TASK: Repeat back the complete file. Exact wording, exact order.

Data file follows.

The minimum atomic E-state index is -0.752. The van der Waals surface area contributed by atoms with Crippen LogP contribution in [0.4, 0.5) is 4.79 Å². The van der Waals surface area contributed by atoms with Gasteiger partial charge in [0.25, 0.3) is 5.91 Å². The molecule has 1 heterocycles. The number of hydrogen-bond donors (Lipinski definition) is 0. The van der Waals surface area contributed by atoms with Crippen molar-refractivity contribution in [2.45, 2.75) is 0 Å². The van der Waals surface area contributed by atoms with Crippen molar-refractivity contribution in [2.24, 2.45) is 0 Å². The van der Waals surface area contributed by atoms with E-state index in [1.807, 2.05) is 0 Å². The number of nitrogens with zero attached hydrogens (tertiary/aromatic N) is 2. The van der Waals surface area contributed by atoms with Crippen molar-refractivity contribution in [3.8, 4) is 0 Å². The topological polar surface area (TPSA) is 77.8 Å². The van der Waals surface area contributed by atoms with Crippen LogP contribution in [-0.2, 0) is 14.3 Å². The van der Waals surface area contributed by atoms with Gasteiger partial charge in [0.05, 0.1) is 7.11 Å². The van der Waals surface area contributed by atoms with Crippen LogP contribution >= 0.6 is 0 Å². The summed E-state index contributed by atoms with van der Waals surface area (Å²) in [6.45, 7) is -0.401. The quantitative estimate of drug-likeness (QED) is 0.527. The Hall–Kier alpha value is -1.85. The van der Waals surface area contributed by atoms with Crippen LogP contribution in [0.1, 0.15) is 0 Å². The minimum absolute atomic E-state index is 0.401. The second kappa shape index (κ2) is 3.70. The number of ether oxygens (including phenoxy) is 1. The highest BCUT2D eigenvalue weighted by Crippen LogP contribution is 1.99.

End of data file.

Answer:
The minimum atomic E-state index is -0.752. The van der Waals surface area contributed by atoms with Crippen LogP contribution in [0.4, 0.5) is 4.79 Å². The van der Waals surface area contributed by atoms with Gasteiger partial charge in [0.25, 0.3) is 5.91 Å². The molecule has 1 heterocycles. The number of hydrogen-bond donors (Lipinski definition) is 0. The van der Waals surface area contributed by atoms with Crippen molar-refractivity contribution in [2.45, 2.75) is 0 Å². The van der Waals surface area contributed by atoms with Crippen molar-refractivity contribution in [2.24, 2.45) is 0 Å². The van der Waals surface area contributed by atoms with E-state index in [1.807, 2.05) is 0 Å². The number of nitrogens with zero attached hydrogens (tertiary/aromatic N) is 2. The van der Waals surface area contributed by atoms with Crippen molar-refractivity contribution in [3.8, 4) is 0 Å². The topological polar surface area (TPSA) is 77.8 Å². The van der Waals surface area contributed by atoms with Crippen LogP contribution in [-0.2, 0) is 14.3 Å². The van der Waals surface area contributed by atoms with Gasteiger partial charge in [0.05, 0.1) is 7.11 Å². The van der Waals surface area contributed by atoms with Crippen LogP contribution >= 0.6 is 0 Å². The summed E-state index contributed by atoms with van der Waals surface area (Å²) in [6.45, 7) is -0.401. The quantitative estimate of drug-likeness (QED) is 0.527. The Hall–Kier alpha value is -1.85. The van der Waals surface area contributed by atoms with Crippen LogP contribution in [0.1, 0.15) is 0 Å². The minimum absolute atomic E-state index is 0.401. The second kappa shape index (κ2) is 3.70. The number of ether oxygens (including phenoxy) is 1. The highest BCUT2D eigenvalue weighted by Crippen LogP contribution is 1.99.